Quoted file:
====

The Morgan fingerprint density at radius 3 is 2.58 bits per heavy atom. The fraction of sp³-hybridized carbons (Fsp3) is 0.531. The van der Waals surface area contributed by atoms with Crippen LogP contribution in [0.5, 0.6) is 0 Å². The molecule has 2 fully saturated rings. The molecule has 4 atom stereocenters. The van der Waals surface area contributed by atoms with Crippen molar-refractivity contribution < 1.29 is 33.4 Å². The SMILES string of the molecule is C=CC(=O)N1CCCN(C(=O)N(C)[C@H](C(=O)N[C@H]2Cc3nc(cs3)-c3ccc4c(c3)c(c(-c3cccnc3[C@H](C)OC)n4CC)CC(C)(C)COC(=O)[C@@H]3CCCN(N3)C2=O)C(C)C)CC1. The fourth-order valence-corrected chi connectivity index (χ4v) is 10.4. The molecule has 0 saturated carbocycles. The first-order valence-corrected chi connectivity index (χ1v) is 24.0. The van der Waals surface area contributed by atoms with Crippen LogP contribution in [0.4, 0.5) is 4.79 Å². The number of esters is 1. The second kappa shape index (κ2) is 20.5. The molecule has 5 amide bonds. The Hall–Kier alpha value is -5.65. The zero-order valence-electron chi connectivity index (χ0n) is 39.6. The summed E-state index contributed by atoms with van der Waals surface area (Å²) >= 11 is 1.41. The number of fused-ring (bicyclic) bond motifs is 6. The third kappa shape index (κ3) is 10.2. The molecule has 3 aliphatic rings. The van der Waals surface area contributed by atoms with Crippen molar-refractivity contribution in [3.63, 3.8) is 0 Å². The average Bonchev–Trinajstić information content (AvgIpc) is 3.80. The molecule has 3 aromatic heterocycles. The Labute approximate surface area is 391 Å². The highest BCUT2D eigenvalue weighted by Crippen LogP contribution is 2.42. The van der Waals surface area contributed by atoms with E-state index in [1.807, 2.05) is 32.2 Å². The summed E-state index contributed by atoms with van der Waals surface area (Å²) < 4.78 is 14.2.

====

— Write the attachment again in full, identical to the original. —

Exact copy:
The Morgan fingerprint density at radius 3 is 2.58 bits per heavy atom. The fraction of sp³-hybridized carbons (Fsp3) is 0.531. The van der Waals surface area contributed by atoms with Crippen LogP contribution in [0.5, 0.6) is 0 Å². The molecule has 2 fully saturated rings. The molecule has 4 atom stereocenters. The van der Waals surface area contributed by atoms with Crippen molar-refractivity contribution < 1.29 is 33.4 Å². The SMILES string of the molecule is C=CC(=O)N1CCCN(C(=O)N(C)[C@H](C(=O)N[C@H]2Cc3nc(cs3)-c3ccc4c(c3)c(c(-c3cccnc3[C@H](C)OC)n4CC)CC(C)(C)COC(=O)[C@@H]3CCCN(N3)C2=O)C(C)C)CC1. The fourth-order valence-corrected chi connectivity index (χ4v) is 10.4. The molecule has 0 saturated carbocycles. The first-order valence-corrected chi connectivity index (χ1v) is 24.0. The van der Waals surface area contributed by atoms with Crippen LogP contribution in [0.4, 0.5) is 4.79 Å². The number of esters is 1. The second kappa shape index (κ2) is 20.5. The molecule has 5 amide bonds. The Hall–Kier alpha value is -5.65. The zero-order valence-electron chi connectivity index (χ0n) is 39.6. The summed E-state index contributed by atoms with van der Waals surface area (Å²) >= 11 is 1.41. The number of fused-ring (bicyclic) bond motifs is 6. The third kappa shape index (κ3) is 10.2. The molecule has 3 aliphatic rings. The van der Waals surface area contributed by atoms with Crippen molar-refractivity contribution in [3.63, 3.8) is 0 Å². The average Bonchev–Trinajstić information content (AvgIpc) is 3.80. The molecule has 3 aromatic heterocycles. The Labute approximate surface area is 391 Å². The highest BCUT2D eigenvalue weighted by Crippen LogP contribution is 2.42. The van der Waals surface area contributed by atoms with E-state index in [1.807, 2.05) is 32.2 Å². The summed E-state index contributed by atoms with van der Waals surface area (Å²) < 4.78 is 14.2.